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Tax Mortgage Interest Deductions

Mortgage Interest Deductions for Taxes

Declaring the interest from mortgages on first and second homes is one of those strategies that every taxpayer who itemizes his or her deductions should use. In general, mortgages that are used for the purposes of purchasing a home, building a home, or making improvements to a home qualify for this deduction. Moreover, the interest paid on home equity loans also qualifies for this tax deduction. Certain limits and circumstances exist on the qualification of the loan for this deduction and in determining the qualified residence interest depending on the year that it was acquired, the purpose of the loan, the amount of the loan, the type of loan, and the existence of other loans.

Tax Mortgage Interest Deductions

What type of home qualifies for this deduction?

A qualified residence is your first home, your second home, or both. Your first home is typically your primary residence where you live the majority of the year. A second home must meet certain circumstances in order to be considered a qualified residence. Additionally, special circumstances apply if the second home is rented throughout all or part of the year. In particular, you must live in this second home for the greater of the following two sets of circumstances- a minimum of 14 days out of the year or 10 % of the days that you rent the home out to others. If the home

What is qualified residence interest?

Qualified residence interest is any interest that you pay due to acquisition indebtedness or home equity indebtedness in a given tax year on the qualified residence or residences. Both of these terms are explained below.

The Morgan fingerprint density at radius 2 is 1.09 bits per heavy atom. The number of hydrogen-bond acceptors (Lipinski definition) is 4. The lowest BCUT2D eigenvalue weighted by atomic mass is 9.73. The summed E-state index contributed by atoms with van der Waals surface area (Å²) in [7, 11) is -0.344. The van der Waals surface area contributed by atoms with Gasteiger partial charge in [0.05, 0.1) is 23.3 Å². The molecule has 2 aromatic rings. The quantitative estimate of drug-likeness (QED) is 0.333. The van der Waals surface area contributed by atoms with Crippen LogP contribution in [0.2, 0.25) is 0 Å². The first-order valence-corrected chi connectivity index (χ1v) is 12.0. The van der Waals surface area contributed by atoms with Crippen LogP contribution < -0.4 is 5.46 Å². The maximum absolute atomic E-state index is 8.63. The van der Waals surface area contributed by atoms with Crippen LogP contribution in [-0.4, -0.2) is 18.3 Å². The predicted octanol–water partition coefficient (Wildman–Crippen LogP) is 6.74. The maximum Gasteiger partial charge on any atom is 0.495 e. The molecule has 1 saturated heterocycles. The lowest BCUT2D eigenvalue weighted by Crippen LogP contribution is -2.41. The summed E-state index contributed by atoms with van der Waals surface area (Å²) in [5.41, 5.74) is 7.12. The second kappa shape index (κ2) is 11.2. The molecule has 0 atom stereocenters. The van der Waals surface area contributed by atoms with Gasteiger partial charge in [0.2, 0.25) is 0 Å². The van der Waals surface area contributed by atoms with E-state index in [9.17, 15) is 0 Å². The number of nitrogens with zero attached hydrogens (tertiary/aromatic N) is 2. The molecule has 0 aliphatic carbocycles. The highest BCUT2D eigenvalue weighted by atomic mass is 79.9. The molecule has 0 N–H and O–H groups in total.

What is Home Acquisition Indebtedness?

Acquisition indebtedness is the mortgage loan that you take out specifically for the purpose of purchasing your home, building your home, or making substantial improvements upon your existing home. The home must be used as collateral for the loan in order for it to qualify.

Additionally, specific dollar limitations exist on acquisition indebtedness. The acquisition indebtedness that can qualify for a deduction on the interest paid on the loan has a limit of one million dollars for married couples and $500,000 for individuals or married couples filing separately.

An example can be used to clarify acquisition indebtedness. If a homeowner acquired a mortgage for $300,000 in order to purchase his first home, then this amount of the mortgage is the acquisition indebtedness. Repairs do not qualify as improvements. Therefore, loans taken out to finance home repairs do not qualify for home equity indebtedness.

What Is Home Equity Indebtedness?

Home equity indebtedness is the home equity loan that you take out for any purpose in addition to any acquisition indebtedness that you already have. The loan can be secured by wither your first or your second home. It is money that you borrow against your home’s equity for purposes other than home improvement.

However, special rules again apply. The home equity indebtedness is limited to the smaller of the two following conditions- the fair market value of the home less the total indebtedness of the home or the sum of $100,000 if married. If filing individually, this amount is reduced to $50,000. Both amounts include the primary residence as well as the secondary residence.

Home Acquisition Debt

Unfortunately, any acquisition indebtedness that was incurred prior to October 14, 1987 must be subtracted from the dollar amount of any new mortgages to determine your acquisition indebtedness. Prior to this date, the entire amount of interest paid on mortgages regardless of the amount of the loan was tax deductible.

Special Exemptions to the Rules

Mortgage interest on a third residence cannot qualify for this deduction.

Any money that you borrowed prior to October 14, 1987 is exempt from the restrictions that are set up for newer loans.

For home equity loans prior to October 14, 1987, a restriction is in place that specifies that the purpose of the loan must be for specific expenses such as home improvements, educational expenses, or medical costs.

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